Woodshop Heating Options
More thoughts on the many ways to heat a woodshop. August 31, 2005
My question concerns heating for my woodshop. The building is 20’ x 12’ x 8’ on a concrete slab. I live in Maryland where the winters vary in temperature. I would like to keep the overnight temperature just above freezing and the daytime temperature in the 60’s. Last year I used a kerosene heater, but the smell and fear of combustion has me looking for an alternative. I am considering electric baseboard. Any suggestions?
I use a propane "hot dawg" made by Modine. My shop is roughly equal to a 4 car garage with 10 foot ceilings. It is ceiling mounted, so it saves floor space and is easily vented outside. I have had mine for a year and a half and it works great. One problem - the relay switch from the factory that signals the fan to start went bad. My repair guy said he has seen it before - put a new one in made by another company and no problems. If you are going to be spraying, be careful.
In my home shop, I have a ceiling mounted electric coil heater from Grainger. It is on a thermostat, works like a big toaster and has worked great for 11 years now. It is in a 1000 s/f well-insulated building with lofts above, heated to a fine 68 degrees. Blow it out well in the fall is all I've ever done. Heat bill in central Indiana was about $50 a month on average.
I have a used oil furnace that heats a building that is 32'x 80' with 12' ceilings. I use 5 to 6 barrels per year, all free for the hauling and replacement with an empty container. Electric for the whole building averages about $50 a year for all fans and shop equipment.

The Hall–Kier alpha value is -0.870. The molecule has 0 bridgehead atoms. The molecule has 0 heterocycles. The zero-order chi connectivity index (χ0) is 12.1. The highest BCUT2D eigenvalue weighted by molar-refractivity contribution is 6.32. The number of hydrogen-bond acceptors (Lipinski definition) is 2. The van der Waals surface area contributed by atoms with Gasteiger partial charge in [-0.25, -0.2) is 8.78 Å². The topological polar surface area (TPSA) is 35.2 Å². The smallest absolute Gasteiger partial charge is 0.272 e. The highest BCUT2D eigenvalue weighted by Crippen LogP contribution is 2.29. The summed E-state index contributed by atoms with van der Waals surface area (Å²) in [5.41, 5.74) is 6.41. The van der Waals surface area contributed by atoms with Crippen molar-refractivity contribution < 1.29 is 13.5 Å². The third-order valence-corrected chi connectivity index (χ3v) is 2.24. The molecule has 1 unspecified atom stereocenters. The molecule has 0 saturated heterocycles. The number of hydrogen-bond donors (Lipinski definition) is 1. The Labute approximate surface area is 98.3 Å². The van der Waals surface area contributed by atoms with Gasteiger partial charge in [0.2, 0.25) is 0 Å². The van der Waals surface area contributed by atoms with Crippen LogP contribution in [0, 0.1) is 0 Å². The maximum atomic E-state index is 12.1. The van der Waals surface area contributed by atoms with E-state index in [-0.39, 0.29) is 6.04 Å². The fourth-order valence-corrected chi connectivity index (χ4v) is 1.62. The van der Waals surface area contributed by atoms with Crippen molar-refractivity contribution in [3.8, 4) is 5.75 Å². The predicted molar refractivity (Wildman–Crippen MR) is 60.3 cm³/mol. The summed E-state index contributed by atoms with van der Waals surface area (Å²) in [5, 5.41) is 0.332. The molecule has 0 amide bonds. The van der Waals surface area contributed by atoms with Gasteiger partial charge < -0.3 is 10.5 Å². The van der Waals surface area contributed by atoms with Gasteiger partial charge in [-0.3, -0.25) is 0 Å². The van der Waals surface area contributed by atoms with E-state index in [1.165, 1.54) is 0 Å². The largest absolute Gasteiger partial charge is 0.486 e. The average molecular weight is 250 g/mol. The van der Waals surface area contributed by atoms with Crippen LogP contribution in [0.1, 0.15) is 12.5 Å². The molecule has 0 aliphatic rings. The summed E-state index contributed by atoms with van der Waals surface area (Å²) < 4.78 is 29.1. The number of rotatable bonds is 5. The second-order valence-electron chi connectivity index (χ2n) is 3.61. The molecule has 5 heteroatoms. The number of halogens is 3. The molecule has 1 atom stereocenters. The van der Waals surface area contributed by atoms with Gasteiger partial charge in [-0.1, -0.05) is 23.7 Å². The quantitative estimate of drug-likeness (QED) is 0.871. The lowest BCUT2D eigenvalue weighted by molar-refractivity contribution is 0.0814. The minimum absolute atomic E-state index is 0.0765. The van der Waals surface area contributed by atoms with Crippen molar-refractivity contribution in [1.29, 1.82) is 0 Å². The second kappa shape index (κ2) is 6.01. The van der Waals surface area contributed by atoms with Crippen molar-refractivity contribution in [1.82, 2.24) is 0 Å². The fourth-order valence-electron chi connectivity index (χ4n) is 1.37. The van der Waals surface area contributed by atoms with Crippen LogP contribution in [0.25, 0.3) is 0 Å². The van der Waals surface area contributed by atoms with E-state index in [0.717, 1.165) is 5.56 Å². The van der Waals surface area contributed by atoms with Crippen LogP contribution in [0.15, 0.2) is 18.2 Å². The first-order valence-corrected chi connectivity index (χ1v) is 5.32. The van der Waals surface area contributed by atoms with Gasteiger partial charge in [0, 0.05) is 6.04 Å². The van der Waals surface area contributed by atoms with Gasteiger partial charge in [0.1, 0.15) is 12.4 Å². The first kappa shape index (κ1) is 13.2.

Don't forget about your finishes and glues. Most will not do well if they are brought down to cold temperatures. Even if you keep them from freezing, it takes a long time to bring a bottle of glue or a can of finish back up to a useable temperature. The materials should also be above the minimum temperature before using glue or finish on them. I would recommend keeping these in your basement or someplace heated. Or you can do what I do up here in sunny Boston - keep the heat at 50 overnight and tack a few extra dollars onto your winter jobs.
You may want to rethink your plan to allow the temperature to drop to just above freezing, as that will cause condensation to build up on your tools and create rust problems.
Sshcinc.com sells a woodshop series of ceiling-based radiant heaters that seem to work very well. I know of one shop in the Hartwood area of Virginia that uses these heaters.
From the original questioner:
Thanks for all the good advice. I have installed an 8' radiant heat baseboard heater, which works fine for me. At night I turn the thermostat down to 45 degrees, which stops my paint, glue, adhesives, etc. from freezing. The heater is wired for 220 and I'm anxious to see what effect it has on my eclectic bill.